The Construct takes over every robot on Earth, pitting the JLA against the Metal Men, Red Tornado family, over a dozen GI robots and a lot more (click on image to enlarge - and that's only half the spread).
And the Battle for Gemworld, with Starman besting Dark Opal in a swordfight.
And these barely told tales are all beautifully presented by penciller Daniel Sampere, inker Wayne Faucher and colourist Andrew Dalhouse. The pages burst with characters and incident, the flashes of action begging for extrapolation.
As with last week's Batgirl #24, whether or not the stories were really all planned out doesn't matter; what's interesting is the potential we see (if we never truly meet Robo-Octo-Ape the world will be a sadder place). Robinson's JLA has grown in stature. More than a collection of promoted sidekicks, legacy heroes and second stringers, they really are (some of) the World's Greatest Super-Heroes. And this issue we see the kind of cosmos-shaking direction in which Robinson may have taken them, accompanied by mouthwatering artwork. You know, we just may be missing a classic JLA run by a classic creative team.
But there's more to this issue than teases. We're also allowed to eavesdrop on the final meeting of this incarnation of the JLA, as each member decides to move on. Some reasons are convincing: Jesse Quick is pregnant; Congorilla aims to find a successor to the fallen Freedom Beast; Starman needs to recover from injury; Supergirl plans to choose between college and exploring space.
Others serve the story's need to end a chapter more than they do the characters: recently reborn Jade wants to spend more time as photographer Jennie-Lynn Hayden; the Dick Grayson Batman decides that as everyone else is going, he may as well make it a clean sweep; and - stop me if you've heard this before - Donna Troy is off to find herself.
With Donna herself saying 'the first thing I need to do is work out who Donna Troy is nowadays', I'm pretty sure this is Robinson 'aving a larf. Nevertheless, it's painful to contemplate the multiple-origined Donna Troy going off to find herself yet again, even though the coming New 52 kinda-sorta-reboot means we're not going to have to suffer the sight. Indeedy, DC has announced no plans to include Donna in upcoming books, something Robinson graciously sets up here: 'I want the world to forget Donna Troy ever existed. I'm certainly going to do my best to disappear.' So if we don't see Donna for a few years, we can assume she's visiting Jack Knight, patron saint of self-effacing super-heroes.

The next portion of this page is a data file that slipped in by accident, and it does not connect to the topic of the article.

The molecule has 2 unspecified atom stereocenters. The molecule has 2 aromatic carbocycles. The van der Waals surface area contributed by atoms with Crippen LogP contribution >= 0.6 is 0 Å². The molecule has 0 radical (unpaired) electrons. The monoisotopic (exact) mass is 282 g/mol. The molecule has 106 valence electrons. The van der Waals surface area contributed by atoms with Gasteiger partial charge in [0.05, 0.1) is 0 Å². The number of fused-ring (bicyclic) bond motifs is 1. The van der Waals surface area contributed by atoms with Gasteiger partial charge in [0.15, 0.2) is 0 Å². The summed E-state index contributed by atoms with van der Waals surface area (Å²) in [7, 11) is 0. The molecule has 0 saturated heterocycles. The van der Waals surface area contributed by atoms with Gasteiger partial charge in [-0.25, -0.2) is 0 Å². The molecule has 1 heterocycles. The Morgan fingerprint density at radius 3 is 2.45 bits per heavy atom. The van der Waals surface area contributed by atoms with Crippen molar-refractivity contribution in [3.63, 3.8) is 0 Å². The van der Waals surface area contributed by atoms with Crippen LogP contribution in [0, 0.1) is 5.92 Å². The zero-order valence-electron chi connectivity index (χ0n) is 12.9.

Robinson also cheekily pre-engages with the post-Flashpoint world via Congorilla's commentary on the idea that Batwing is the only hero Africa needs. And he proves the point by rolling off a whole bunch of names of heroes unknown to his JLA pals - the Shanty Saint, Ghost Fury, Princess Knife, Science Whiz, Gullivar Sotinwa - causing them to blush with shame.
Then there's Dick's comment that despite his success as Batman, 'he'll want me back as Nightwing soon'. Robinson is letting us know that DC could easily make the changes it wants in character status quos without shifting the universal axis or whatever.
I also like Supergirl's telling Dick that he was the big brother she needed (they're both too polite to mention that Superman, who traditionally fills that role, has spent the year being rubbish); the fact that there's no JLA No More gloom ... everyone rightly assumes there'll be a new wave of heroes to take up the baton, hence the story's title, 'Adjourned'; Jesse Quick finally finding her niche as a speedster, and no one sharing her sense of humour; Donna's playful parting comment to Jesse: 'Let us know when you drop.'
Some of the dialogue is a little clunky, such as Jade's explanation of where she's at: '...how I've been reborn, and that I'm not just in some weird dream, which I admit was kind of how I regarded it up until now as a way of dealing with my brother and me not able to be near each other and all the other subtle changes.' I know she's Californian, but she doesn't have to sound like Little Miss Therapy. Editor?
On the whole, though, this is a sterling issue. Robinson and partners, in a very entertaining manner, accomplish a lot - explaining why the curtain is coming down so soon after the JLA's massive victory against Eclipso, setting the characters up for their next seen or unseen status quo, and making us pine for a series curtailed.
Will I miss this incarnation of the Justice League of America? I already am.